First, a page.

Guy of Chauliac, whose innovations in surgery reestablished that science on a firm basis, was not only one of the most cultured, but also the most practical surgeon of his time. He had great reverence for the works of Galen, Albucasis, and others of his noted predecessors; but this reverence did not blind him to their mistakes nor prevent him from using rational methods of treatment far in advance of theirs. His practicality is shown in some of his simple but useful inventions for the sick-room, such as the device of a rope, suspended from the ceiling over the bed, by which a patient may move himself about more easily; and in some of his improvements in surgical dressings, such as stiffening bandages by dipping them in the white of an egg so that they are held firmly. He treated broken limbs in the suspended cradle still in use, and introduced the method of making "traction" on a broken limb by means of a weight and pulley, to prevent deformity through shortening of the member. He was one of the first physicians to recognize the utility of spectacles, and recommended them in cases not amenable to treatment with lotions and eye-waters. In some of his surgical operations, such as trephining for fracture of the skull, his technique has been little improved upon even in modern times. In one of these operations he successfully removed a portion of a man's brain.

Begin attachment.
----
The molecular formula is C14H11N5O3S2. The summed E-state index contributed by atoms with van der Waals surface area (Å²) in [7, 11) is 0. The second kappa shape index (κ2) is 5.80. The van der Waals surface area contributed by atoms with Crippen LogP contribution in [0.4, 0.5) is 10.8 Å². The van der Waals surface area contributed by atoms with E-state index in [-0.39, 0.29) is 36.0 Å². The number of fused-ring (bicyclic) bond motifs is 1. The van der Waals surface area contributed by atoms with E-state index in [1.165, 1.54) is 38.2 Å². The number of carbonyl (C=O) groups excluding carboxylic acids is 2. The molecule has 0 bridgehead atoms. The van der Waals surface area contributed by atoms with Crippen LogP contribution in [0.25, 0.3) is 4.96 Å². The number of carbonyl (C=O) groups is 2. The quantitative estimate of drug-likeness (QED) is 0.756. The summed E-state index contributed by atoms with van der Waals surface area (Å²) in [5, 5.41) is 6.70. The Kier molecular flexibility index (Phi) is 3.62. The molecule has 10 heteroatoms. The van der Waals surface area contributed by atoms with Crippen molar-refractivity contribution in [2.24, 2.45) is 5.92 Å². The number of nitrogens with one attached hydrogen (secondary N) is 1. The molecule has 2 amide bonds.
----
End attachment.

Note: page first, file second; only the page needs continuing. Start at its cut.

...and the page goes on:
Surgery was undoubtedly stimulated greatly at this period by the constant wars. Lay physicians, as a class, had been looked down upon during the Dark Ages; but with the beginning of the return to rationalism, the services of surgeons on the battle-field, to remove missiles from wounds, and to care for wounds and apply dressings, came to be more fully appreciated. In return for his labors the surgeon was thus afforded better opportunities for observing wounds and diseases, which led naturally to a gradual improvement in surgical methods.


 

 

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© Serge Jodra, 2006. - Reproduction interdite.